Two-person show with Olav Westphalen (and collaboratively as PROW), Krsten Lorello Gallery, April 22 - May 30, 2015.
"Influence," curated by Oliver Wasow, Kleinert/James Center for the Arts, Woodstock, NY, March 6 – April 19, 2015.
"Destroy, she said" curated by Saul Anton and Ethan Spigland, Pierogi: The Boiler, March 5 – April 5, 2015.
"Formal Affairs," a feature article on abstraction for Frieze, Issue 169.
Review of Paul Sietsema, Matthew Marks Gallery in Frieze, Issue 168.
"Untitled" Art-Fair, Kristen Lorello Gallery, Art Basel/Miami Beach, December 3 - December 7, 2014.
"We Should Talk to Each Other, the Cloud and I," Mary S. Byrd Gallery of Art Georgia Regents University, October 27 - November 21, 2014.
"The Morning After," Tyler Wood Gallery, San Francisco, CA., September 12 - November 8, 2014.
“Postscript to Neo-Modern” in Golden Age, a book on contemporary abstraction edited by Christopher K. Ho and Marco Antonini.
Review of Sigmar Polke “Alibis: 1963-2010” in Frieze, Issue 165.
|Peter Rostovsky is a Russian-born artist who works in a variety of disciplines that include painting, sculpture and installation. Known for his atmospheric paintings that explore the sublime in the everyday, he is equally committed to conceptual and collaborative work. Rostovsky’s many diverse projects attempt to bridge the gap between painting and conceptual art while remaining attentive to painting’s material and discursive history and especially to its encounter with new technologies. His work has been shown widely both in the United States and abroad and has been exhibited at such venues as The Walker Art Center, MCA San Diego, The New Orleans Museum of Art, PS1/MOMA, Artpace, The Santa Monica Museum of Art, the ICA in Philadelphia, the Blanton Museum of Art, S.M.A.K. Museum, and a host of private galleries. In addition to his studio practice and writing, he also teaches in a number of art schools that have included MICA, UArts, The Cooper Union, NYU, Lesley University and Parsons New School.|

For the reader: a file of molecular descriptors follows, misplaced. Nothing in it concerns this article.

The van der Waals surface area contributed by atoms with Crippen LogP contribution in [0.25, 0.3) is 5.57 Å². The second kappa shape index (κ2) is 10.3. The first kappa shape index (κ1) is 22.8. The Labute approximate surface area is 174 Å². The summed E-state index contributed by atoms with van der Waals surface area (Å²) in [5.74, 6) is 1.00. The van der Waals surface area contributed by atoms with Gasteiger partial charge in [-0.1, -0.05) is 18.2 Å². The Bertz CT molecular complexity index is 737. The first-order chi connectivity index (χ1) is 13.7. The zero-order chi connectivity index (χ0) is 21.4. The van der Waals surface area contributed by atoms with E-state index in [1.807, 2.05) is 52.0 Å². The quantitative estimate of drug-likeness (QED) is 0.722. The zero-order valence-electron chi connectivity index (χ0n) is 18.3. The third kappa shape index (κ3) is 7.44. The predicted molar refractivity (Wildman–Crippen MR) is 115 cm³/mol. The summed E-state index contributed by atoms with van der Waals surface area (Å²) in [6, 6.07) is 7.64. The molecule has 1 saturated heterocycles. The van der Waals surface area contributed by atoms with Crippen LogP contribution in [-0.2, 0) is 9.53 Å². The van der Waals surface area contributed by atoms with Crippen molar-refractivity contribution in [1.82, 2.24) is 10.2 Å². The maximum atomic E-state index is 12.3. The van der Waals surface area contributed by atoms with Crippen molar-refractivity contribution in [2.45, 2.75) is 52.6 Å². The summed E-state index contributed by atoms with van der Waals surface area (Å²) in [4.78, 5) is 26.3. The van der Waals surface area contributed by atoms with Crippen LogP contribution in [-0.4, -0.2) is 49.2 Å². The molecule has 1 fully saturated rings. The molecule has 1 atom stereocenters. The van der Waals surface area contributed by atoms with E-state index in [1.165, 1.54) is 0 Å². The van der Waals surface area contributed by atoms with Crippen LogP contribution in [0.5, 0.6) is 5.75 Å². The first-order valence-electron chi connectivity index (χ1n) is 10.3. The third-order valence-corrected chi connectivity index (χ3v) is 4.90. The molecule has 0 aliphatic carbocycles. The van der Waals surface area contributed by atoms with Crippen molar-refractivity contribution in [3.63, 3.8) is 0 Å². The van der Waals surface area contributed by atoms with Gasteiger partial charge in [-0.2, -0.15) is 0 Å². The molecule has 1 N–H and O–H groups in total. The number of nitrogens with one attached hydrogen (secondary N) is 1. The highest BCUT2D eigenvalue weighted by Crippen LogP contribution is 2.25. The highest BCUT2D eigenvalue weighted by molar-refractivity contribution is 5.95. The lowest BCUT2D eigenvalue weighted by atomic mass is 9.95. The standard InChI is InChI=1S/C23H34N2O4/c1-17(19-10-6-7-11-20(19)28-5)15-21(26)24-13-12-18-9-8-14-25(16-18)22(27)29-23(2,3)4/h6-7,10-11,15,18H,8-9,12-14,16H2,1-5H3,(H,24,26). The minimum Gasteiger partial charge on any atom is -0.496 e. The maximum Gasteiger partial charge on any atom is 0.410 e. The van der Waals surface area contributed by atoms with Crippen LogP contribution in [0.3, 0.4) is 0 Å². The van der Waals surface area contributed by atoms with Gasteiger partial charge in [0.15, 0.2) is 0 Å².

Many of my writings are under the heteronym David Geers. This separation allows for a mode of inquiry that is distinct from my artistic practice and pushes the latter into new areas of thought and production. As a persona and writerly vehicle, Geers's voice is as different from mine as Mark Twain's was from that of Samuel Clemens. Rather than seeking some future reconciliation (of the familiar artist-as-writer self-advocacy), they are meant to stand in a productive tension, each interrogating and testing the assumptions of the other. Please find these and other writings atspinninggeers.tumblr.com.